This is a picture of an
ovary cyst from a different cat. This is one of the problems
that can occur when a female cat is not
clamps are used before we cut any tissue. The first two
clamps on the left are where we will put 2 separate sutures.
To the right of these two clamps is a scissors that is in
the process of cutting the ovary (arrow) away from the body.
The last clamp on the right prevents any bleeding from the
All that remains when the ovary has been
cut away is called the pedicle, shown as a second suture is being applied.
What remains will be placed back into the abdomen.
ovary that is removed (labeled on the right) is left with a
hemostat on to minimize bleeding. The surgeon is starting to
gently pull the other ovary out of the abdomen, and will
repeat the same clamping, suturing, and cutting process as
the first ovary.
When both ovaries have
been removed from their position in the abdominal cavity
they are gently pulled to the right. This brings the cervix
out of the abdomen and allows the surgeon to remove the
uterus from the cervix to the ovaries.
Two sturdy sutures are
placed on the cervix before it is cut. When the surgeon is
certain there is no bleeding where the cervix is cut it is
gently placed back into the abdomen.
cats are at risk for a disease called pyometra. This is an
actual infection of the uterus, and can be very serious. It
is diagnosed in several ways, one of them being a
radiograph. The black arrow points to a tubular structure in
the abdomen of this cat this is a pus filled uterus.
is what a pyometra uterus looks like. It includes the
ovaries (arrows) at the left along with the cervix at the
far right. If you look closely you will notice the swollen
appearance to this uterus. This is an infected uterus that
was removed from an older cat. If this cat had been spayed
before its first heat, there is minimal chance it would have
had to suffer this infection.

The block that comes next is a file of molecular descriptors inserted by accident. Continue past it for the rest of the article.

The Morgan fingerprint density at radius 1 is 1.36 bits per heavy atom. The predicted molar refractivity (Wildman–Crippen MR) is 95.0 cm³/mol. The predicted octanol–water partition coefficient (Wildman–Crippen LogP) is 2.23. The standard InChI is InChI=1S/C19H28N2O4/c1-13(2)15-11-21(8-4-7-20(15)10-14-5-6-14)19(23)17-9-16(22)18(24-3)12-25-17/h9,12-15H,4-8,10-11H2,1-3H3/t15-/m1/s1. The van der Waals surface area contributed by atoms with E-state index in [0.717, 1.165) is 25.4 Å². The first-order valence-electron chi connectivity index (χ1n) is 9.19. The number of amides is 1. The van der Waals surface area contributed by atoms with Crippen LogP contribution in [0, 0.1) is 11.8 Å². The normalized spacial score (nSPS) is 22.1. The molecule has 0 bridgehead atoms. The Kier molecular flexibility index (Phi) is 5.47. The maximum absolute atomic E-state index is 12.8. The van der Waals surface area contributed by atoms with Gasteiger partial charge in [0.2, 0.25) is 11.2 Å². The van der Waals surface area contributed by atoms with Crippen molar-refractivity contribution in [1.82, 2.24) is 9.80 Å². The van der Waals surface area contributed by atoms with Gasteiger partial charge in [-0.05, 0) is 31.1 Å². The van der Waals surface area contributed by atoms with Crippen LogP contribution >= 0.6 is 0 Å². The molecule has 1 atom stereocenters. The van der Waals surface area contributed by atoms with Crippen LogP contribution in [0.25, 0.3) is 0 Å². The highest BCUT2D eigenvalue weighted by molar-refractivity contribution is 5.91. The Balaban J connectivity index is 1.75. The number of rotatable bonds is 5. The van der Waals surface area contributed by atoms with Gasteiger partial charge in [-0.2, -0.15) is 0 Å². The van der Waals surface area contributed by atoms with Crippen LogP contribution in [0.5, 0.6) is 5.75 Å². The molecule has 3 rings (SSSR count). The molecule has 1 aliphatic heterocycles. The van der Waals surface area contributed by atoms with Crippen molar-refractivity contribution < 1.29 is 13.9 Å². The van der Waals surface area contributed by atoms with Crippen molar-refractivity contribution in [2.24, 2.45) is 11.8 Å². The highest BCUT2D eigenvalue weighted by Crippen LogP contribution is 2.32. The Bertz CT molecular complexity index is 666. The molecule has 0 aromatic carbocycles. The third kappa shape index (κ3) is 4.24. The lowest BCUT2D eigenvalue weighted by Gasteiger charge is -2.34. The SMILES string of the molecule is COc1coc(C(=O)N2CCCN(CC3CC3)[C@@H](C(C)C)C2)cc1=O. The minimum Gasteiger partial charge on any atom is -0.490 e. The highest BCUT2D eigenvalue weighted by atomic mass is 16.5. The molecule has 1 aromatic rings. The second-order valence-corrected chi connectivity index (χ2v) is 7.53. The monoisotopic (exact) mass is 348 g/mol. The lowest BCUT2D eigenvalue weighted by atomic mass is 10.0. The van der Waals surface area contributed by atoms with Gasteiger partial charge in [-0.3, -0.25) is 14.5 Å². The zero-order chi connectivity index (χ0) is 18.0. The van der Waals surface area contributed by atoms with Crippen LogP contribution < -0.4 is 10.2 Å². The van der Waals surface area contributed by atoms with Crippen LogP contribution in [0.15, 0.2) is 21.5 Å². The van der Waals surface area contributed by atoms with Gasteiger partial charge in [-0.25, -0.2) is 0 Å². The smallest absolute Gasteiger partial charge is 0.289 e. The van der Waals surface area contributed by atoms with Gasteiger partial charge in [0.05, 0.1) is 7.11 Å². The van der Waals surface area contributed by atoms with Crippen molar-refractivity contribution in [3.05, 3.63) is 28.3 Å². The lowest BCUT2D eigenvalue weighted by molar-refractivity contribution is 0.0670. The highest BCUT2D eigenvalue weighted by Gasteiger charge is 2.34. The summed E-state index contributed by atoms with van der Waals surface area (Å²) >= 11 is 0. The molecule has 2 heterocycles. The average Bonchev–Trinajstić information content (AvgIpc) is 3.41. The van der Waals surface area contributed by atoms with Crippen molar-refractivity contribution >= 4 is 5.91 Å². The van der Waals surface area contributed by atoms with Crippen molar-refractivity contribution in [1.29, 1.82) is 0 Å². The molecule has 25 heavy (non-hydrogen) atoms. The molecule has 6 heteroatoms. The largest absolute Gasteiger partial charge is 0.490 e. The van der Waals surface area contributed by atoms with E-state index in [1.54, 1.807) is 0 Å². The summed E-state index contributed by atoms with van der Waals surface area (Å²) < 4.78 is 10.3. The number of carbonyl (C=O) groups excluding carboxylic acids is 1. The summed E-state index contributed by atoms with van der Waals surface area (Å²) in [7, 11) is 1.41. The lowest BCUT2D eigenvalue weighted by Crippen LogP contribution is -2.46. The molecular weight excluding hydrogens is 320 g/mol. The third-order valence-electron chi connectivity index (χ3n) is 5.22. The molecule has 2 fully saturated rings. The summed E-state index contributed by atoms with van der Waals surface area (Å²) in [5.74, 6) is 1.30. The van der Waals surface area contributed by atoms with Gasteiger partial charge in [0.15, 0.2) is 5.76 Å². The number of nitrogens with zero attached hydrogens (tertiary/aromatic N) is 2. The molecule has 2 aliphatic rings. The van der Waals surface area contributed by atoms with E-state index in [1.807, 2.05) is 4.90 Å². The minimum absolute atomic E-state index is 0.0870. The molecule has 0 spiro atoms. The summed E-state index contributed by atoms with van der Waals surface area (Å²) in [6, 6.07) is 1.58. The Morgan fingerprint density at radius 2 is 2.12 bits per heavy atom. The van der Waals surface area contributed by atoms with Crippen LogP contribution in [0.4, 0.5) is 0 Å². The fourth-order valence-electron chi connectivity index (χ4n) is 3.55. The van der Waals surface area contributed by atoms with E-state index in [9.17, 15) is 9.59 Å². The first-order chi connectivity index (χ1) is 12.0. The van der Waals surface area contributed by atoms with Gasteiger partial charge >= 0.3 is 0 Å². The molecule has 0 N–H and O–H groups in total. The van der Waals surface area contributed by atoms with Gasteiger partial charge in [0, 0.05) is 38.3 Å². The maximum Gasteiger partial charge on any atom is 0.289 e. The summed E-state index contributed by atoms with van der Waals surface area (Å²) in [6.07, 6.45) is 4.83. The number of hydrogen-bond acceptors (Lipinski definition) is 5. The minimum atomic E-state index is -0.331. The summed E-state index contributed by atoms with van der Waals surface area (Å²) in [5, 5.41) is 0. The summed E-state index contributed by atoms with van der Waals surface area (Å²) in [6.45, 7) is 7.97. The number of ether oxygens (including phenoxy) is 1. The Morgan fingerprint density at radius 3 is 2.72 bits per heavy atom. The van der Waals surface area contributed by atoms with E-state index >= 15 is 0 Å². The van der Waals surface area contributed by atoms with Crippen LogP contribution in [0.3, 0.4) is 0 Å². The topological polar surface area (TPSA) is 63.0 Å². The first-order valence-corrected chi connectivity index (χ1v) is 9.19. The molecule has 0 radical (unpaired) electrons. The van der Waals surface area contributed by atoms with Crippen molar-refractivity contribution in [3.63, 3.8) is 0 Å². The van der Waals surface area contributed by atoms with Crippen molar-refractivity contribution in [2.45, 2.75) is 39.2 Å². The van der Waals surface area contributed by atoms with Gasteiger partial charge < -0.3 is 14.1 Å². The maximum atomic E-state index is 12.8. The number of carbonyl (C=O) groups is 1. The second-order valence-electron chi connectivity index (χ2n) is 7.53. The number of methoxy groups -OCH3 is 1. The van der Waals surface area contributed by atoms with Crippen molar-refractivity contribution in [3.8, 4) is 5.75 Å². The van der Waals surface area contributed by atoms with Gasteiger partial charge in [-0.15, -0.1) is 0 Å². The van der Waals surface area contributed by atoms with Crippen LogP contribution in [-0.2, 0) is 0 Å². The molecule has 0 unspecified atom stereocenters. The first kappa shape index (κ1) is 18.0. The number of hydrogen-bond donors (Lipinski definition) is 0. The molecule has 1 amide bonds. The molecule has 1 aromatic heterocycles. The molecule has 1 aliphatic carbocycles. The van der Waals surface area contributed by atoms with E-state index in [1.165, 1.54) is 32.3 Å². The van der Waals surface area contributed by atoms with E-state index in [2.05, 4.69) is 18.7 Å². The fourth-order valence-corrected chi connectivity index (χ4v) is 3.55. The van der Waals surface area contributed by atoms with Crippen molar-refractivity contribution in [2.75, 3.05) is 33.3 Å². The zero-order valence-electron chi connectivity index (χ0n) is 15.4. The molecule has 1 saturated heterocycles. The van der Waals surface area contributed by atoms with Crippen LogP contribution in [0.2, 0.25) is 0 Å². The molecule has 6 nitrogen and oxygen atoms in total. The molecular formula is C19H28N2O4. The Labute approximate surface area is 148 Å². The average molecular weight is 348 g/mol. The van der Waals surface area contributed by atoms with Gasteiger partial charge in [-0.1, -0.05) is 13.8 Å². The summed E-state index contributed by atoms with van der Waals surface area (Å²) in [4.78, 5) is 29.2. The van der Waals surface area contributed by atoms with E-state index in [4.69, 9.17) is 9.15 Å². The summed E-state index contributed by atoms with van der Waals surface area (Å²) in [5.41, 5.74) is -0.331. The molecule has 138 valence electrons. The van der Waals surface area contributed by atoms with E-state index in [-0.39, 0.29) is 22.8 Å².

When our surgeon has made
sure that all internal sutures are holding well and there is
no bleeding, the process of sewing up begins. The linea alba
is sewn first, seen here with stainless steel sutures.
Stainless steel is very strong and causes minimal tissue
reaction, so it is sometimes used. These sutures can easily
be seen on an x-ray,
a nice way to tell if a female has been spayed, especially
for stray pets.
many cats we place the skin sutures just under the skin, so
there is no need to return for suture removal. When the hair
grows back in, it is impossible to tell any surgery was
We were finally able to catch
Elbee and spay her-double click on the movie box below and in a few
seconds it will play. Grab your popcorn and enjoy the
It is at this point that we will
give a pain
injection, which might
make this cat groggy for the evening. When you pick up a pet after a
spay operation you will be given detailed post operative
Most cats go home late in the
afternoon on the day we perform the surgery. They might be groggy
from the pain injection which is advantageous because they will
remain calm and allow the healing process to start immediately. By
the following morning the grogginess will have worn off.
When you first get home do not be
in a big rush to feed. after 1 hour at home offer a small amount of
food and water. If the appetite is good, offer more several hours
later. Do not over do the feeding the first night because anesthesia
can make them nauseous.
Keep contact with children and
other pets to a minimum the first night, and restrict activity for
several days to allow the incision to heal. Do not let your cat go
outside until healing is complete.